Méta-mechanic sound relief
Material / technique: Black ink on paper
Size: 13 x 9 cm
Creditline: Museum Tinguely, Basel
The legendary water-powered structures Tinguely built on small streams around Basel as a child already produced sounds. With his sound-making machines, Tinguely rooted himself in the 20th-century avant-garde tradition: when for example the Dadaists performed their abstruse sound poems, they not only wanted to shock upstanding citizens with their apparent nonsense, but also to reveal noise and sound as the fundamental material of which all languages are made. Following in the footsteps of his role model Bruno Munari, an Italian artist, designer and writer of the manifesto Arte Totale (1952), Tinguely strove to create a total work of art that would appeal to as many of the “viewer’s” senses as possible.
Pictures in our Collection
The following applies for uses of pictures in relation to our collection:
Museum Tinguely does not own any copyright in works by Jean Tinguely or other artists in the collection. The clarification of these rights and payment in respect of them is a matter for the applicant. In Switzerland, the collecting society responsible for this is ProLitteris, Zurich (link website: www.prolitteris.ch). Museum Tinguely undertakes no liability for third party claims arising from infringement of copyright and personality rights.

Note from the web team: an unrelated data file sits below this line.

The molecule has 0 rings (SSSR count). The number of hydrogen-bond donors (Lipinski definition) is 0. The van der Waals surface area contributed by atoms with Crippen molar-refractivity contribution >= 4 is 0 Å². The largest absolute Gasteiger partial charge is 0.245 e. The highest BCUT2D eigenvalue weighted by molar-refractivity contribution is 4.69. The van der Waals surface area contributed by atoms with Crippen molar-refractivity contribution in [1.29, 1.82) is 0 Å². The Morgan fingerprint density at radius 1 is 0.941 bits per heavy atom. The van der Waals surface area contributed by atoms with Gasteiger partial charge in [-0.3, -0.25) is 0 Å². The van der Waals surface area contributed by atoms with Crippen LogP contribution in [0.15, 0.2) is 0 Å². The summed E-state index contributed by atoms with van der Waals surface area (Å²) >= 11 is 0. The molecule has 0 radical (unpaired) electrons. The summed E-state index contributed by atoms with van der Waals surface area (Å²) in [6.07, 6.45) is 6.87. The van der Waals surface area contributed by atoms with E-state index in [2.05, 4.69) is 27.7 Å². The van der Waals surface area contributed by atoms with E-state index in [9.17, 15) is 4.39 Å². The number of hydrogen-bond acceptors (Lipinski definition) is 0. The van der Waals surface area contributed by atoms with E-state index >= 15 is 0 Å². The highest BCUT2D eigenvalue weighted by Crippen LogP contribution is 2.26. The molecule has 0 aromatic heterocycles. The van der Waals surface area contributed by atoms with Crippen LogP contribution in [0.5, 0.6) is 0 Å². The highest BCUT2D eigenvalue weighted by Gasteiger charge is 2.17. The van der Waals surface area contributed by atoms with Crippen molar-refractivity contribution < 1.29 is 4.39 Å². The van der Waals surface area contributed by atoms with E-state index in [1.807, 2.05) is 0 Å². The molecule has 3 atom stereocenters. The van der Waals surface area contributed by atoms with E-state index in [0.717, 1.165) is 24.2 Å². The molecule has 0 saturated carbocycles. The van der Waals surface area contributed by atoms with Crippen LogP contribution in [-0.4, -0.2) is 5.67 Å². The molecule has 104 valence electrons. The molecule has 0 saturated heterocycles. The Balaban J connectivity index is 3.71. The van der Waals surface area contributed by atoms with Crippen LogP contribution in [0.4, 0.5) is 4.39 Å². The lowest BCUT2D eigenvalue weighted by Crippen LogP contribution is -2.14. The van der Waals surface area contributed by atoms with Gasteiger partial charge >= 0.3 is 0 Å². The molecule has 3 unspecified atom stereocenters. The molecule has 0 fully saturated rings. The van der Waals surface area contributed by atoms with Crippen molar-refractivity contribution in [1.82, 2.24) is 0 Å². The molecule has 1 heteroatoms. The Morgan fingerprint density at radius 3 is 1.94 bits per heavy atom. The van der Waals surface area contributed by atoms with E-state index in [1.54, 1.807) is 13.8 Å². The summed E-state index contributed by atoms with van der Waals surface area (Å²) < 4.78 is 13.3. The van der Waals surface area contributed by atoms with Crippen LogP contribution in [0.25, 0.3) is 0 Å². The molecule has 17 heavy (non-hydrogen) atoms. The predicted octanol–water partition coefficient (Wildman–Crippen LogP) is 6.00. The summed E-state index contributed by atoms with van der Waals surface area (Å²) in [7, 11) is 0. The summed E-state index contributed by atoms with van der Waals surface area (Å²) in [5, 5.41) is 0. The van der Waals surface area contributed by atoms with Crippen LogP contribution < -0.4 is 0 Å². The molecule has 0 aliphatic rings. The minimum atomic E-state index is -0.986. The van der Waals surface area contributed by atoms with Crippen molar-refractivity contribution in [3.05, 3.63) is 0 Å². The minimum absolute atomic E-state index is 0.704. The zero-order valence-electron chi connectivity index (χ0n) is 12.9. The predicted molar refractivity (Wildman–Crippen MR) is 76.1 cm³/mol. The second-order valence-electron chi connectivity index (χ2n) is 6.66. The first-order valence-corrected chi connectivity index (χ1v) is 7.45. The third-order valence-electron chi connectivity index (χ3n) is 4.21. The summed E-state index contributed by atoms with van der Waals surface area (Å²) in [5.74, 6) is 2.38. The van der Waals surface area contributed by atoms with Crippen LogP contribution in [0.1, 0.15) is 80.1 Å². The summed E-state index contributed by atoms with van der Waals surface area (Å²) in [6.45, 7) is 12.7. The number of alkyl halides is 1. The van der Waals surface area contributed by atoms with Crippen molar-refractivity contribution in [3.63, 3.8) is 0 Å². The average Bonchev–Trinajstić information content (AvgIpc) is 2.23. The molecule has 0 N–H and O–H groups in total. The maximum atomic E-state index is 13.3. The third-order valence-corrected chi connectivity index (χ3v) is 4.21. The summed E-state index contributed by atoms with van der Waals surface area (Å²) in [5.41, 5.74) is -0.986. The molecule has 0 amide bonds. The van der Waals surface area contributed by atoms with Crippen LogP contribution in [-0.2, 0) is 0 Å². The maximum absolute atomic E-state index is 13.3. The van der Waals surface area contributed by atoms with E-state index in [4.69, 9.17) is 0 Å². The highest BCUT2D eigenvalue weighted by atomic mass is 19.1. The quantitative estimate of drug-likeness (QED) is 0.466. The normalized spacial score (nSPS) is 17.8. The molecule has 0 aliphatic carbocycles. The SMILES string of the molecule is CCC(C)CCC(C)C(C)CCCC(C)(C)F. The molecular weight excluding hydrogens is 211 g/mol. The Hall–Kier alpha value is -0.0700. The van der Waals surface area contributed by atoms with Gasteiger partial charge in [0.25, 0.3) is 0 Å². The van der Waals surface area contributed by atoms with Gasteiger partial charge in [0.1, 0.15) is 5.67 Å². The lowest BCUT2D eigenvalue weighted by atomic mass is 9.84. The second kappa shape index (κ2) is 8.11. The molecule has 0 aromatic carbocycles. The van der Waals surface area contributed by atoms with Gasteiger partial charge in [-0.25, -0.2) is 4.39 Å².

Collection of Museum Tinguely
Works and work groups belonging to all phases of Jean Tinguely’s career are to be found in the museum's collection. Along with selected temporary loans, they afford the visitor an extensive view of the artist’s career. Apart from sculptures, the collection furthermore comprises a large number of drawings and letter-drawings, documents, exhibition posters, catalogues and documentation such as photographs. In the measure of the possible all the exhibits are accessible to the public and regularly shown, be it in the permanent collection or as loans to exhibitions worldwide.
The museum’s collections are the result of a generous donation by the artist’s widow, Niki de Saint Phalle, made on the occasion of its foundation, a donation of works from the Roche collection, as well as several other gifts and acquisitions.
>> Biography of Jean Tinguely
>> History of the collection